Participating sculptors have played with the scale of objects, reconfigured them or undermined purpose through material selection. Others have ignored function in favour of the formal language of sculpture; where point, line and plane combine to encapsulate volume and define mass. The realm in which surface qualities, the interaction of units, responsiveness of materials to light and the use of colour become the sculpture’s narrative.
Excitingly, the show’s theme has allowed us to bring in some super-sized sculptures that play with functionality through scale. Foremost amongst these is Owen Bullett’s Garland Necklace, which is reminiscent of a floral garland, albeit on a humungous 5m scale. His gigantic sculpture introduces a welcome flourish of colour to the gardens. Each of the roughly hewn wooden beads has been painted on one half, with remaining half left as bare wood.
Rather than scaling functional objects up or down, some artists have favoured truth to scale. Even so, Down Two Earth by Hex is the biggest sculpture in the show. A life-size 11m depiction of a German WWII Junker 87, Down Two Earth is anatomically correct but materially divergent. In contrast to the original, Hex has chosen to construct his Stuka dive-bomber entirely from stainless steel. According to the artist the plane “crossed the Bermuda Triangle, The Battle of Britain and fallen through time”.
Django Rhino (Origami Skip) by Alan Williams repurposes a single object, albeit a giant one! He has chopped and folded a skip into an origami Rhino. One cannot help but sense the physicality of its production, scarred into the metal through welded seams and cut edges. Williams’ impressive ‘cut and shut’ job has created a charming mosaic of blue and yellow painted patchwork that now defines this prehistoric beast’s armour-plated hide.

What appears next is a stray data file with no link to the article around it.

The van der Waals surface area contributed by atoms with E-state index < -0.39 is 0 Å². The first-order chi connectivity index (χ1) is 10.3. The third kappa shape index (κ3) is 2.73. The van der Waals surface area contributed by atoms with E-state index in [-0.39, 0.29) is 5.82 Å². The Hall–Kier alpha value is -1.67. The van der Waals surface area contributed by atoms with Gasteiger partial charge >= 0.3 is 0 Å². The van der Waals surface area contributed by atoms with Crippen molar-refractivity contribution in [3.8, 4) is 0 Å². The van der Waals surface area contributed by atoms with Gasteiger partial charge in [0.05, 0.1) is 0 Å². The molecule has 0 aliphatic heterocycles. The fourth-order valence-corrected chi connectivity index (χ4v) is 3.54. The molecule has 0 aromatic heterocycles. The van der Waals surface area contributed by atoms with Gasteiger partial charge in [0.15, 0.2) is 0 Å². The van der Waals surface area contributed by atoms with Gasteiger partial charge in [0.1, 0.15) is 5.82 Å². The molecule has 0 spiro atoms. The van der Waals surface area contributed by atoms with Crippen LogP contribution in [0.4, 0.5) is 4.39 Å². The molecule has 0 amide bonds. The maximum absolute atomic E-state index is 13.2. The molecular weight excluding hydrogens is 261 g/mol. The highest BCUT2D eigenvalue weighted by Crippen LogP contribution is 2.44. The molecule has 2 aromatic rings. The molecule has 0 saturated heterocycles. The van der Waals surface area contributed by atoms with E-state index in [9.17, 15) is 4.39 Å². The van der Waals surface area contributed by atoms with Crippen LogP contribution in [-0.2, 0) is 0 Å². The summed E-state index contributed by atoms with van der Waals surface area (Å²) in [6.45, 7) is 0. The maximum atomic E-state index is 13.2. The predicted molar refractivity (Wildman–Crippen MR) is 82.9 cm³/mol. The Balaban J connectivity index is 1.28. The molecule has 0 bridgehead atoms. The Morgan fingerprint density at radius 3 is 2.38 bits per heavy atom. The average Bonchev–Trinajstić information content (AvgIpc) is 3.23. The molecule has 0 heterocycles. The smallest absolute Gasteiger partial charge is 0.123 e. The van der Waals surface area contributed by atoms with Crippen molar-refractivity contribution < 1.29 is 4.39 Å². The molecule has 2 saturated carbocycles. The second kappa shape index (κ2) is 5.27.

In Lepus Complicabilis, Pete Rogers unfurls a sequential revelation of how to create sculpture from planar materials. A rabbit has sequentially bent itself from flatness into a fully formed and rounded creature. His metallic animation has parallels in Eadweard Muybridge photographic studies of motion in humans and animals; and results in a sculptural stop-motion. Here, function demonstrates how laser cutting perforations into outlines can enable volumetric form.
The next sculpture marks a shift in direction. Lee Brady’s Hercules In A Modern Society metaphorically sits on the fence of our FORM / FUNCTION divide. It consists of a common garden shed, from which bursts forth a bulging expansion of boxes. Erupting exuberantly, its blocks high-rise into a shocking pink vision of pixelated fungal growth. This is a gardener’s nightmare, where the potting shed has been taken over by Brady’s mysterious sculptural growth. Brady’s sculpture is a fascinating hybrid of the mundane and entirely incredible.
Sophie Marsham’s Stacked Form relies on the interaction of identical units and variation in their orientation to create a subtly meandering visual energy. Hers is an elegantly elongated wave of steel lozenges; these are truncated at both ends and this tapering creates visual gaps that amplify the sense of torsion that runs through their arrangement. From certain viewpoints her sculpture appears to be flat, but a slight shift in the viewer’s relative position dissolves the planar into torsion. This reveal demonstrates how considerable intrigue can result from simple forms being employed intelligently.
With the conclusion of the exhibition one might be tempted to take a position on the debate between Form and Function. Perhaps this is a little harsh given the sculptors’ eloquent musings on the demands of the utilitarian versus the relative freedom of pure geometry. Hopefully, this journey of sculptural questioning is worthy of a visit to determine your stance.
Curator @ Burghley Sculpture Garden
Additional artists are:
Richard Bett, Will Carr, Edward Cartwright, John Fowler, Andy Hazell, Jane Jobling, Diane Maclean, John McDonald, Georgie Phipps, Edd Ravn, Sheila Volmer, Julian Wild.